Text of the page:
rune (ascii):'\u263a'

func AppendQuoteRuneToGraphic Uses

func AppendQuoteRuneToGraphic(dst []byte, r rune) []byte

AppendQuoteRuneToGraphic appends a single-quoted Go character literal representing the rune, as generated by QuoteRuneToGraphic, to dst and returns the extended buffer.

func AppendQuoteToASCII Uses

func AppendQuoteToASCII(dst []byte, s string) []byte

AppendQuoteToASCII appends a double-quoted Go string literal representing s, as generated by QuoteToASCII, to dst and returns the extended buffer.

Code:play 

b := []byte("quote (ascii):")
b = strconv.AppendQuoteToASCII(b, `"Fran & Freddie's Diner"`)
fmt.Println(string(b))

Output:

quote (ascii):"\"Fran & Freddie's Diner\""

func AppendQuoteToGraphic Uses

func AppendQuoteToGraphic(dst []byte, s string) []byte

AppendQuoteToGraphic appends a double-quoted Go string literal representing s, as generated by QuoteToGraphic, to dst and returns the extended buffer.

func AppendUint Uses

func AppendUint(dst []byte, i uint64, base int) []byte

AppendUint appends the string form of the unsigned integer i, as generated by FormatUint, to dst and returns the extended buffer.

Code:play 

b10 := []byte("uint (base 10):")
b10 = strconv.AppendUint(b10, 42, 10)
fmt.Println(string(b10))

b16 := []byte("uint (base 16):")
b16 = strconv.AppendUint(b16, 42, 16)
fmt.Println(string(b16))

Output:

uint (base 10):42
uint (base 16):2a

func Atoi Uses

func Atoi(s string) (int, error)

Atoi returns the result of ParseInt(s, 10, 0) converted to type int.

Code:play 

v := "10"
if s, err := strconv.Atoi(v); err == nil {
    fmt.Printf("%T, %v", s, s)
}

Output:

int, 10

func CanBackquote Uses

func CanBackquote(s string) bool

CanBackquote reports whether the string s can be represented unchanged as a single-line backquoted string without control characters other than tab.

Code:play 

fmt.Println(strconv.CanBackquote("Fran & Freddie's Diner ☺"))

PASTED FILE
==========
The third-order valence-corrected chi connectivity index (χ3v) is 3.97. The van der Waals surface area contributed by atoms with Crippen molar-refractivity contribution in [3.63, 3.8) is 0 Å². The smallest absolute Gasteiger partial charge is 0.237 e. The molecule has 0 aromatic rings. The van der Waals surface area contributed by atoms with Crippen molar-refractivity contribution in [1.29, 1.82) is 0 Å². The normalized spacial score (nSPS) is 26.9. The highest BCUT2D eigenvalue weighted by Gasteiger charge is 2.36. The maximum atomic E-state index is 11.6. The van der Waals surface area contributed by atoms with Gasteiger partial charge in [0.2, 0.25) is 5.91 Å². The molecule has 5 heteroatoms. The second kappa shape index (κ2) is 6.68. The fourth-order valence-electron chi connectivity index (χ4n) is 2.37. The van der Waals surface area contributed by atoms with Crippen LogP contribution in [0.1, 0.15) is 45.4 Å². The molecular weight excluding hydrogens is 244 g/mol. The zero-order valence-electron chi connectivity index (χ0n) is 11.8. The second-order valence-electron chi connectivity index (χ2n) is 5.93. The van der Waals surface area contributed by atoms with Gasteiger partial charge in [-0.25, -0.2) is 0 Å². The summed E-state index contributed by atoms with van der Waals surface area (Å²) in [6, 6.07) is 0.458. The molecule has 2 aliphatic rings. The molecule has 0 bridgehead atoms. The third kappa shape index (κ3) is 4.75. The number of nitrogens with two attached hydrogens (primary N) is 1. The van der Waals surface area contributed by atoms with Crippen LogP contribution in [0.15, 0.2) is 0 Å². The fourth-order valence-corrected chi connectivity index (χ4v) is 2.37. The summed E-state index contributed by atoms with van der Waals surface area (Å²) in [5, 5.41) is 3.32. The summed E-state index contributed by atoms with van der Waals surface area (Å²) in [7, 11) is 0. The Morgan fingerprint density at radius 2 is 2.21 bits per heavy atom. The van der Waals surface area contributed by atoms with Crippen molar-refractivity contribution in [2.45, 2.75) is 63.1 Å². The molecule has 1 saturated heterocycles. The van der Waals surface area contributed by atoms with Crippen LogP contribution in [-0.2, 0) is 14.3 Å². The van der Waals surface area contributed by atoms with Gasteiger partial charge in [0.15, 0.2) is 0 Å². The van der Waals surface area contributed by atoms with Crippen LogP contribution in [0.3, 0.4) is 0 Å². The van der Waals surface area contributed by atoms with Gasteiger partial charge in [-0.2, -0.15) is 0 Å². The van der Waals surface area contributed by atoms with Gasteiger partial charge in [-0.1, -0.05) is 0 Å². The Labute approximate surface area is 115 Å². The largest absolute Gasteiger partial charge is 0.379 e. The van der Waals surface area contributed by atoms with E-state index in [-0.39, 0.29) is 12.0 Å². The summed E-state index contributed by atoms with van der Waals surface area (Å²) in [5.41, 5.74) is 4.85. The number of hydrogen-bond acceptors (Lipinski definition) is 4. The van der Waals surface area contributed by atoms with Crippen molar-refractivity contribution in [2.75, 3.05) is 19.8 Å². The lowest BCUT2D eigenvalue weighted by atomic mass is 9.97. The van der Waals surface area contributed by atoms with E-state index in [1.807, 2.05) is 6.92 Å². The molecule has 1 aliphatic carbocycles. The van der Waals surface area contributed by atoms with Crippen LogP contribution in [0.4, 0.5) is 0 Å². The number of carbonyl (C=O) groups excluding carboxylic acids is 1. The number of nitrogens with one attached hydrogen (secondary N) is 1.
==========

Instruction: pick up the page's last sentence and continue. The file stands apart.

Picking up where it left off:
fmt.Println(strconv.CanBackquote("`can't backquote this`"))

Output:

true
false

func FormatBool Uses

func FormatBool(b bool) string

FormatBool returns "true" or "false" according to the value of b

Code:play 

v := true
s := strconv.FormatBool(v)
fmt.Printf("%T, %v\n", s, s)

Output:

string, true

func FormatFloat Uses

func FormatFloat(f float64, fmt byte, prec, bitSize int) string

FormatFloat converts the floating-point number f to a string, according to the format fmt and precision prec. It rounds the result assuming that the original was obtained from a floating-point value of bitSize bits (32 for float32, 64 for float64).

The format fmt is one of 'b' (-ddddp±ddd, a binary exponent), 'e' (-d.dddde±dd, a decimal exponent), 'E' (-d.ddddE±dd, a decimal exponent), 'f' (-ddd.dddd, no exponent), 'g' ('e' for large exponents, 'f' otherwise), or 'G' ('E' for large exponents, 'f' otherwise).

The precision prec controls the number of digits (excluding the exponent) printed by the 'e', 'E', 'f', 'g', and 'G' formats. For 'e', 'E', and 'f' it is the number of digits after the decimal point. For 'g' and 'G' it is the total number of digits. The special precision -1 uses the smallest number of digits necessary such that ParseFloat will return f exactly.

Code:play 

v := 3.1415926535

s32 := strconv.FormatFloat(v, 'E', -1, 32)
fmt.Printf("%T, %v\n", s32, s32)

s64 := strconv.FormatFloat(v, 'E', -1, 64)
fmt.Printf("%T, %v\n", s64, s64)

Output:

string, 3.1415927E+00
string, 3.1415926535E+00

func FormatInt Uses

func FormatInt(i int64, base int) string

FormatInt returns the string representation of i in the given base, for 2 <= base <= 36. The result uses the lower-case letters 'a' to 'z' for digit values >= 10.

Code:play 

v := int64(-42)

s10 := strconv.FormatInt(v, 10)
fmt.Printf("%T, %v\n", s10, s10)

s16 := strconv.FormatInt(v, 16)
fmt.Printf("%T, %v\n", s16, s16)

Output:

string, -42
string, -2a

func FormatUint Uses

func FormatUint(i uint64, base int) string

FormatUint returns the string representation of i in the given base, for 2 <= base <= 36. The result uses the lower-case letters 'a' to 'z' for digit values >= 10.

Code:play 

v := uint64(42)

s10 := strconv.FormatUint(v, 10)
fmt.Printf("%T, %v\n", s10, s10)

s16 := strconv.FormatUint(v, 16)
fmt.Printf("%T, %v\n", s16, s16)

Output:

string, 42
string, 2a

func IsGraphic Uses

func IsGraphic(r rune) bool

IsGraphic reports whether the rune is defined as a Graphic by Unicode. Such characters include letters, marks, numbers, punctuation, symbols, and spaces, from categories L, M, N, P, S, and Zs.